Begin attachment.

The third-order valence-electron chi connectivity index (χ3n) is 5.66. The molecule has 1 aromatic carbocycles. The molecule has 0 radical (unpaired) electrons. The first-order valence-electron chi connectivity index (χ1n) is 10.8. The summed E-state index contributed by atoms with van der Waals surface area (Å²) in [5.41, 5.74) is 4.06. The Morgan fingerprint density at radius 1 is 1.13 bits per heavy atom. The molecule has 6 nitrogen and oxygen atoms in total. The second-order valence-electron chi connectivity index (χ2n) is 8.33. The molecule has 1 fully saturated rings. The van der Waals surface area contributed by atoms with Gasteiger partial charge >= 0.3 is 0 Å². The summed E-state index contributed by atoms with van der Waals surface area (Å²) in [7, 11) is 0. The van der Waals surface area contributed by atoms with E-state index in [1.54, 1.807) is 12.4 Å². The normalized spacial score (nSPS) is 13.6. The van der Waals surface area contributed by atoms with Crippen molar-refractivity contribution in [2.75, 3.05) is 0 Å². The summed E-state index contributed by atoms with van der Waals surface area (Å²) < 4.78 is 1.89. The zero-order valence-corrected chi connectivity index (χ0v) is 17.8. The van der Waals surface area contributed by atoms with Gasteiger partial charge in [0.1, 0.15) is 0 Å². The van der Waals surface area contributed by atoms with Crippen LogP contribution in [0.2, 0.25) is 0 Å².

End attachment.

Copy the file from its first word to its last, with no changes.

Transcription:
The third-order valence-electron chi connectivity index (χ3n) is 5.66. The molecule has 1 aromatic carbocycles. The molecule has 0 radical (unpaired) electrons. The first-order valence-electron chi connectivity index (χ1n) is 10.8. The summed E-state index contributed by atoms with van der Waals surface area (Å²) in [5.41, 5.74) is 4.06. The Morgan fingerprint density at radius 1 is 1.13 bits per heavy atom. The molecule has 6 nitrogen and oxygen atoms in total. The second-order valence-electron chi connectivity index (χ2n) is 8.33. The molecule has 1 fully saturated rings. The van der Waals surface area contributed by atoms with Gasteiger partial charge >= 0.3 is 0 Å². The summed E-state index contributed by atoms with van der Waals surface area (Å²) in [7, 11) is 0. The van der Waals surface area contributed by atoms with E-state index in [1.54, 1.807) is 12.4 Å². The normalized spacial score (nSPS) is 13.6. The van der Waals surface area contributed by atoms with Crippen molar-refractivity contribution in [2.75, 3.05) is 0 Å². The summed E-state index contributed by atoms with van der Waals surface area (Å²) < 4.78 is 1.89. The zero-order valence-corrected chi connectivity index (χ0v) is 17.8. The van der Waals surface area contributed by atoms with Gasteiger partial charge in [0.1, 0.15) is 0 Å². The van der Waals surface area contributed by atoms with Crippen LogP contribution in [0.2, 0.25) is 0 Å².